Other changes for employees
The CRA has also announced additional flexibility in applying rules for determining taxable benefits for employees. An employee will not be considered to have received a taxable benefit if their employer reimburses them for up to $500, supported by receipts, for computer or office equipment to enable the employee to work from home.
The CRA’s longstanding position has been that travel from your home to, and parking at, an employer’s place of business is normally considered to be a personal expense, and therefore any reimbursement by the employer would be a taxable benefit to you. However, the CRA announced that where an employee incurred commuting expenses over and above their usual commuting costs as a result of the pandemic, they will not consider it a taxable benefit if the employer reimburses or makes reasonable allowance for these expenses. This would also apply where an employee is working from home and commuted to their employer’s place of business to pick up computer or office equipment.
COVID-19 support payments to individuals
Many of the federal government’s support payments for individuals during the COVID-19 must be reported as taxable income on your 2020 personal tax return. These include the:
- Canada Emergency Response Benefit (CERB)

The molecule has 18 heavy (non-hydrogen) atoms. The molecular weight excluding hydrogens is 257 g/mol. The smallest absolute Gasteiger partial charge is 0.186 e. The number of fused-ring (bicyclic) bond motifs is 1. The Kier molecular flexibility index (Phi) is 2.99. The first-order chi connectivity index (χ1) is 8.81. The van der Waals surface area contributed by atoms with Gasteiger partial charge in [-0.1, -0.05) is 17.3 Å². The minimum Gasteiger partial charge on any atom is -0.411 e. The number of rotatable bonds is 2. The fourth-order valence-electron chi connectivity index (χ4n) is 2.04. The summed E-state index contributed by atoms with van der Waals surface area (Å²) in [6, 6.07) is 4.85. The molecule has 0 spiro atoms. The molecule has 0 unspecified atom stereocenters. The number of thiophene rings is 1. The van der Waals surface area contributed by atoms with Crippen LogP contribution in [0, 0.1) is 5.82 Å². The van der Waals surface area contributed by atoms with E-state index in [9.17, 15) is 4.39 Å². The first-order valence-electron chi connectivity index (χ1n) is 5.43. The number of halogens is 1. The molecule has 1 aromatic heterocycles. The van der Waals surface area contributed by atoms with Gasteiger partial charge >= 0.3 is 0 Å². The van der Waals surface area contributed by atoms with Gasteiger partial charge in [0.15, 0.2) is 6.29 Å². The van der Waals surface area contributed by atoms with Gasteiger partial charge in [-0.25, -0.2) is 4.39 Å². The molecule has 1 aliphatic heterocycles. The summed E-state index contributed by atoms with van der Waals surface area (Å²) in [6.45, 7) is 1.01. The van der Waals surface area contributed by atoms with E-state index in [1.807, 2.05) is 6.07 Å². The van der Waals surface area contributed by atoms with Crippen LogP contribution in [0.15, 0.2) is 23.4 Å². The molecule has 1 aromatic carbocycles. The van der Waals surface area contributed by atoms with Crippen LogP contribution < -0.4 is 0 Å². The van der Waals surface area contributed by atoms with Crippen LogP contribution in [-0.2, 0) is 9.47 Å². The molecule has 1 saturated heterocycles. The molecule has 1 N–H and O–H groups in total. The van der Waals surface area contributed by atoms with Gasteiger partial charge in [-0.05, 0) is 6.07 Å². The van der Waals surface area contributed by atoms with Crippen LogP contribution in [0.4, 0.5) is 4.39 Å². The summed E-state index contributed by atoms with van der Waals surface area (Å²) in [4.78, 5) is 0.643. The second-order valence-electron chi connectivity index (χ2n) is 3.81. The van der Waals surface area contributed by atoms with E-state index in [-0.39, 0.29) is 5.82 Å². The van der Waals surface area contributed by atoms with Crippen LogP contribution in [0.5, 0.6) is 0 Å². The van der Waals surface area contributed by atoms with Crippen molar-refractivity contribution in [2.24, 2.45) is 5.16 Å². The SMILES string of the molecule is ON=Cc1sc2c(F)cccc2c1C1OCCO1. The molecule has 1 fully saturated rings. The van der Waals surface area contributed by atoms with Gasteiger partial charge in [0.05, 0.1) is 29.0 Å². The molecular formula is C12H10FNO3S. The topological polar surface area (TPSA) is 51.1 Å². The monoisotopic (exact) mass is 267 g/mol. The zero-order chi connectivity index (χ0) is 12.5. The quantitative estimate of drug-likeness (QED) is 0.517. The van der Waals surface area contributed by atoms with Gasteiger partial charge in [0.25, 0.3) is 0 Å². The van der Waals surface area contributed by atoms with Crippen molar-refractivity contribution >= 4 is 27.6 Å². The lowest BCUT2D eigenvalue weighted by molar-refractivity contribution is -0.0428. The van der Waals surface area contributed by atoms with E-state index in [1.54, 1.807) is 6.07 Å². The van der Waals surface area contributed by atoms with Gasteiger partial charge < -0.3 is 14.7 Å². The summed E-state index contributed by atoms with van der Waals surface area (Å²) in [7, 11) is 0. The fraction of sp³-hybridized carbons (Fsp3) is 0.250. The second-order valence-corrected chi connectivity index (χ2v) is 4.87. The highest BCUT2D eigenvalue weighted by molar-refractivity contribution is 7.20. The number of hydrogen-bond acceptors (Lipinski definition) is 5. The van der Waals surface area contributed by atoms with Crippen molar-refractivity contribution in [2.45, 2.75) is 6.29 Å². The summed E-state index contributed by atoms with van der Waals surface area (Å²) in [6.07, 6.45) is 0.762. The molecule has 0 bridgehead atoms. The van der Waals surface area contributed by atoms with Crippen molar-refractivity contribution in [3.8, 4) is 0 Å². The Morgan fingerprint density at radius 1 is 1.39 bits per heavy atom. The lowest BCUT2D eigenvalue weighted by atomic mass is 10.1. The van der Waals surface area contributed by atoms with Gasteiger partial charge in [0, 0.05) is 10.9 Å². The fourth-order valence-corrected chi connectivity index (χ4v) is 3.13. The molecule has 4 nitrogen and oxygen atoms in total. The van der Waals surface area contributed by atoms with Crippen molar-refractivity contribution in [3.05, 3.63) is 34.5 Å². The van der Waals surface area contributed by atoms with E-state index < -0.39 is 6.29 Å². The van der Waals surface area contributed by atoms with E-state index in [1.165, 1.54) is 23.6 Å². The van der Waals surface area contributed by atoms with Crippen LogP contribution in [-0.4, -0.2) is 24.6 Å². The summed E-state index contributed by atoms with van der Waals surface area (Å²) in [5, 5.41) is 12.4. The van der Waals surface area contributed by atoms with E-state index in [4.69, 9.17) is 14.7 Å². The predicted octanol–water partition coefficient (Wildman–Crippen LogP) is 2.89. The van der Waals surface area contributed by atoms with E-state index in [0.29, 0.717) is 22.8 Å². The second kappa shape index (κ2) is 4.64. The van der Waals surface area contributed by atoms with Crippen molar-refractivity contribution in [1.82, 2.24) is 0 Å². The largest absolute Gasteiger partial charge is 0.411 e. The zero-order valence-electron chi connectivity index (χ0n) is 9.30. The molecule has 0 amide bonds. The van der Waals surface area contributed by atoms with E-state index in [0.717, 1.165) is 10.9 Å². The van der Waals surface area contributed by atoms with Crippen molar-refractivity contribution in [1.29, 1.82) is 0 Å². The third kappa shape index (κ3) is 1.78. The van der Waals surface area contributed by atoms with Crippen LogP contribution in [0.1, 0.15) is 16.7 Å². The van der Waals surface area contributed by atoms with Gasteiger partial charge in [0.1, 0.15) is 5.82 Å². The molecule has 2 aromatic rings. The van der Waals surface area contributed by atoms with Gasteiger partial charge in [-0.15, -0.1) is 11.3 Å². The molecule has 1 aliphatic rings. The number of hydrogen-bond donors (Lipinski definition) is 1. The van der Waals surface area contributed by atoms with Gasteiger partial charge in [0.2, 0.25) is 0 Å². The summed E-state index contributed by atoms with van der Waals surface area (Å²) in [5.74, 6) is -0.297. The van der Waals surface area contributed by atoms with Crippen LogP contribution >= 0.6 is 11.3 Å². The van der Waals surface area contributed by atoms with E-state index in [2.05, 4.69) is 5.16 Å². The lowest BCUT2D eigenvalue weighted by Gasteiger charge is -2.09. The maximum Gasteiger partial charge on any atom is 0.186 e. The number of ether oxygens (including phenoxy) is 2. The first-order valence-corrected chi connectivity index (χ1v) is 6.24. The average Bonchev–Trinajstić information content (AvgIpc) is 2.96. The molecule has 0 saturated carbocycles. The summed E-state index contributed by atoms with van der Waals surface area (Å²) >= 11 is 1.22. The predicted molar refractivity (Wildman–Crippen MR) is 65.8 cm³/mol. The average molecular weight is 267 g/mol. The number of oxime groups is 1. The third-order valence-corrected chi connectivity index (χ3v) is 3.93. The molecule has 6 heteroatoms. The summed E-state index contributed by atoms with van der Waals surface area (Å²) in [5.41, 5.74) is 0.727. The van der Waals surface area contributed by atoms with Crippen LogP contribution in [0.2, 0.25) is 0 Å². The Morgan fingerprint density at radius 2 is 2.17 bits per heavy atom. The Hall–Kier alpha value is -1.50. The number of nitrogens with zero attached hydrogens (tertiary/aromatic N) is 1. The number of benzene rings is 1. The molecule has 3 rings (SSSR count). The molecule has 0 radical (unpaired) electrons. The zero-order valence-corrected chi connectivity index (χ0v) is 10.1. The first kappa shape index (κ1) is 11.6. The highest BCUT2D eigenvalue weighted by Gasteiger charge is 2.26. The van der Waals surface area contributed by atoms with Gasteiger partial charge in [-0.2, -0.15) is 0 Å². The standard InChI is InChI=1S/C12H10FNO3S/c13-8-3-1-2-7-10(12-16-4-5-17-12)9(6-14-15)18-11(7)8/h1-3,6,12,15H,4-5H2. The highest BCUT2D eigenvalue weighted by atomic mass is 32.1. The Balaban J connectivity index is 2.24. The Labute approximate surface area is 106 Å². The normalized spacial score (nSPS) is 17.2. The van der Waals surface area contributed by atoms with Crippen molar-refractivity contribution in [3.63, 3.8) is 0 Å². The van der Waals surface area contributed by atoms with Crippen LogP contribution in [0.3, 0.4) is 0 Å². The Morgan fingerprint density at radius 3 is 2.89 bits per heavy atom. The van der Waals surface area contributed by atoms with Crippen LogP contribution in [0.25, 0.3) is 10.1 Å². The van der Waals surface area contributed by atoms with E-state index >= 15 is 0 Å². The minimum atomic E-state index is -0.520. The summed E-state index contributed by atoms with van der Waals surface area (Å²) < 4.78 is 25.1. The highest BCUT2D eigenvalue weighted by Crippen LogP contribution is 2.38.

- Canada Emergency Student Benefit
- Canada Recovery Benefit
- Canada Recovery Caregiving Benefit
- Canada Recovery Sickness Benefit
There was some confusion about whether some self-employed individuals actually qualified for the CERB, and especially whether the $5,000 required minimum income in the 12 months before the date of application was based on gross income or net income. Any of the above payments received in 2020 must be included in taxable income in that year. If someone is later found not to be eligible to receive the CERB, they can take a deduction in the year in which they repay the funds.
The federal government announced on February 9, 2021 that self-employed individuals who applied for the CERB and would have qualified based on their gross self-employment income (instead of net self-employment income) in the prior year will not be required to repay the benefit, provided they also met all other eligibility requirements. The CRA and Service Canada will return any amounts to self‑employed individuals who may have already voluntarily repaid the CERB to the government.
To see how these changes affect you, it may be useful to meet with your Chartered Professional Accountant (CPA).
Dami Okunade CPA, CA, CFA